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Southern beeches

This small genus contains 34 species from South America, Australia, New Zealand and New Guinea and includes both deciduous and evergreen trees.

They are generally smaller-leaved than the northern beeches and less tolerant of chalk soils. Although related to beeches and currently included in the family Fagaceae, some botanists consider then sufficiently distinct to be awarded their own family.

Nothofagus fuscaRed beech, Nothofagus fusca

This small to medium-sized evergreen tree comes from New Zealand and is less hardy than the South American species. Its leaves turn a rusty red colour in autumn – hence the name.

Antarctic beech, Nothofagus Antarctica

The Antarctic beech was introduced from Chile in 1830. Not surprisingly, it is extremely hardy and grows to be a small to medium-sized tree.

Rauli, Nothofagus alpina

Introduced from Chile and Argentina in 1913, this fast-growing species has been the subject of much interest from foresters looking for attractive yet commercial timber species. Leaves are larger than most other species. The best trees can be seen in the southern beech collection on Palmer Ride.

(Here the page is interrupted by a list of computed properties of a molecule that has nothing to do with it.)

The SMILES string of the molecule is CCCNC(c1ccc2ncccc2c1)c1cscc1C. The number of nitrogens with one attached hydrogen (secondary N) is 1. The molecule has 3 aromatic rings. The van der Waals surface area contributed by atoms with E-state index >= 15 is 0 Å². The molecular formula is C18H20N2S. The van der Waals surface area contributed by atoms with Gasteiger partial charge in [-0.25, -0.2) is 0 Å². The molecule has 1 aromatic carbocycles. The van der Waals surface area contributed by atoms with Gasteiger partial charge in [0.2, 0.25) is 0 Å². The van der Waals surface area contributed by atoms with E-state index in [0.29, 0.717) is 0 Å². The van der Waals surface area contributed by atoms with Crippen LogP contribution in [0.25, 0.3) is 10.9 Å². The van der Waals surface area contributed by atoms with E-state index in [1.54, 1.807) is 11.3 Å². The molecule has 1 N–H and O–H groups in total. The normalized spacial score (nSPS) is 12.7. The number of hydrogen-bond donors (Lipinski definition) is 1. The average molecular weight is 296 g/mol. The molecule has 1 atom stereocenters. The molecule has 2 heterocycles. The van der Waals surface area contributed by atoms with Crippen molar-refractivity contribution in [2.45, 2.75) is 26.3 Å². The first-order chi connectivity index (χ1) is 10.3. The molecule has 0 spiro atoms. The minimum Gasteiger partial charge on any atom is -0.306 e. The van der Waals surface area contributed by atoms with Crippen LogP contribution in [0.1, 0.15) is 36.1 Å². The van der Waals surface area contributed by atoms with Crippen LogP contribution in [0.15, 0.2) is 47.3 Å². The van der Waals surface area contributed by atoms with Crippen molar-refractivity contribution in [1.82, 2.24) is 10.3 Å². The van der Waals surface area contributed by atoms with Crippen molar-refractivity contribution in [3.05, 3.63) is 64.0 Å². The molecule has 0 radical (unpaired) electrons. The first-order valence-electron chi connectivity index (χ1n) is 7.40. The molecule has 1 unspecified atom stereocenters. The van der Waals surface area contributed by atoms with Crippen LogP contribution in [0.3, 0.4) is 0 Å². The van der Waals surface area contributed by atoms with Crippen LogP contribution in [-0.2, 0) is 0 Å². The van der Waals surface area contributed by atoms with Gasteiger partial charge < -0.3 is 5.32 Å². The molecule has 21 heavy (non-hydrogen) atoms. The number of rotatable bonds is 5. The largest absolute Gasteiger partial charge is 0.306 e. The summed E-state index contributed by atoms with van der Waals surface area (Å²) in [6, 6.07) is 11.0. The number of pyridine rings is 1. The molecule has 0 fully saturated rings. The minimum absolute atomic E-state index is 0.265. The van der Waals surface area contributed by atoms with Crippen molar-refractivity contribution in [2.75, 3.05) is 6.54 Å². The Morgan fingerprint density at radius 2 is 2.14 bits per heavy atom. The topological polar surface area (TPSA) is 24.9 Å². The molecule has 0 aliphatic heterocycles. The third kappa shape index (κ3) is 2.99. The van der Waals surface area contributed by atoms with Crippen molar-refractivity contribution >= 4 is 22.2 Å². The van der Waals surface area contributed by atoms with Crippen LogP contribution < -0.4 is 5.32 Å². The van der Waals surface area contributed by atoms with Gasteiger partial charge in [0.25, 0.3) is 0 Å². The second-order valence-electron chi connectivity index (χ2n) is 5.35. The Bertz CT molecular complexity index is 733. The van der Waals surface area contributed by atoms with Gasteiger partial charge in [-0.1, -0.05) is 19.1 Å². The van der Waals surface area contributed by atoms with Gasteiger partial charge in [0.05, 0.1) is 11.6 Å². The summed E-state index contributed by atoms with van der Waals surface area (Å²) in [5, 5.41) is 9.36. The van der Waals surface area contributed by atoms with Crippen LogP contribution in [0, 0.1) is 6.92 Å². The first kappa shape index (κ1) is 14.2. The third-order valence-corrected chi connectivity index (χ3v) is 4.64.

Roble beech, Nothofagus obliqua

Introduced from Chile and Argentina in 1902, this is perhaps the best known and frequently seen species. A fine mature specimen can be seen towards the western end of Broad Drive.

Dombey’s southern beech, Nothofagus dombeyi

This rare evergreen species was introduced from Chile and Argentina in 1916. It is a particularly ornamental tree and a fine specimen can be seen on the edge of Palmer Ride.

Nothofagus x Alpina

A hybrid discovered at Bedgebury Pinetum, our sister collection (near Goudhurst in Kent) in the 1920s. Our specimen in the southern beech collection is the champion. The hybrid also occurs in the wild in Chile with its parents.

Last updated: 10th July 2017


Westonbirt Arboretum

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England's Woods and Forests are cared for by Forest Enterprise England, an agency of the Forestry Commission.